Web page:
Oussama El-Saadi, a high-profile imam from a mosque in Aarhus, is urging the Danish government to reconsider its decision to separate child brides from their husbands when the couples arrive as refugees in Denmark.
El-Saadi said the practice is part of the culture of many of the refugees arriving in the country and that child brides should be looked at from a “different perspective”.
“It is an extraordinary humanitarian situation, and I think you have to take care of these families,” El-Saadi told Metroxpress.
“These couples are married. Even if the man is twice as old, they have built a family and we cannot destroy family life.”
El-Saadi said the marriages were often important to the extended families of the young brides.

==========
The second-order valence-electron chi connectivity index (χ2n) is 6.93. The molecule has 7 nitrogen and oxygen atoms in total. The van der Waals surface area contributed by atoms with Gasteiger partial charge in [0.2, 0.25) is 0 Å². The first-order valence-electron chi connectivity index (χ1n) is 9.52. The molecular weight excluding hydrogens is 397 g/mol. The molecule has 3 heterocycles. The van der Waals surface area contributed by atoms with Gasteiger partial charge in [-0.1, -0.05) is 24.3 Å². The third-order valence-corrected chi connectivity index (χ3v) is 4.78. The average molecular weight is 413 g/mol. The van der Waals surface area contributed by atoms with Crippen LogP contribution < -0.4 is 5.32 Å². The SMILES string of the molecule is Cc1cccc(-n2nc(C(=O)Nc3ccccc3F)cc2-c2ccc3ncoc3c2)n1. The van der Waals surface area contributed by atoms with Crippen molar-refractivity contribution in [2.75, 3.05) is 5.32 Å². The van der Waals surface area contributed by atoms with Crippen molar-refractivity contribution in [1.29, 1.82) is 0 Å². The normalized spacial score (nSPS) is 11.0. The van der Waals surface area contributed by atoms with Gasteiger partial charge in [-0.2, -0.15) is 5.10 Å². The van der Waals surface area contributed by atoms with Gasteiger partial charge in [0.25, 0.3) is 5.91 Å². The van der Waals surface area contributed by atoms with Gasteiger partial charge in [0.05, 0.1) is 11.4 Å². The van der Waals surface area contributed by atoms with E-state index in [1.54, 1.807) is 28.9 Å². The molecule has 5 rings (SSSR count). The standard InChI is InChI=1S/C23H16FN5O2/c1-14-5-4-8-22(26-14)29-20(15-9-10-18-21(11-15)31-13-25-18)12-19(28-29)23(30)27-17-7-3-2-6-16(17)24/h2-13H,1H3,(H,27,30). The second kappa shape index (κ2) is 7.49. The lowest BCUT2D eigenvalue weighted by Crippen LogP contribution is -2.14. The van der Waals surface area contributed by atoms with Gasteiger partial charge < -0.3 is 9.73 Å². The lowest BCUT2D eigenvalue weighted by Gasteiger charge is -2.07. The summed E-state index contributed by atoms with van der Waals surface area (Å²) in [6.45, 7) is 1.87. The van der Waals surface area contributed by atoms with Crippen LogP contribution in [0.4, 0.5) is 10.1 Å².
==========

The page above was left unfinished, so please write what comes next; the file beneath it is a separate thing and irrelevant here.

“The situation in refugee camps is often marred by violence and uncertainty,” he said. “If a daughter marries early and gets a man, it can create a safer situation for her family.”
El-Saadi’s comments came after an announcement by Inger Støjberg, the immigration minister, that Denmark would be separating child brides from their husbands.
“We should naturally ensure that young girls are not being forced to live in a relationship with an adult at the asylum centres,” Støjberg said.
The Immigration and Integration Ministry revealed in January there were 27 minors living as part of a married couple in the asylum system – some of them as young as 14 years old.
More cases in Norway
Data from Norway reveals that at least 61 minors were married when they sought asylum in that country last year – several of whom were under the Norwegian age of consent. The youngest was an 11-year-old girl.
Metroxpress made a point of asking El-Saadi what age he would allow his daughter to marry at, and he said 18.
The age of consent to get married in Denmark is 18, although it is permitted at an earlier age in special circumstances. The age of consent to have sex is 15.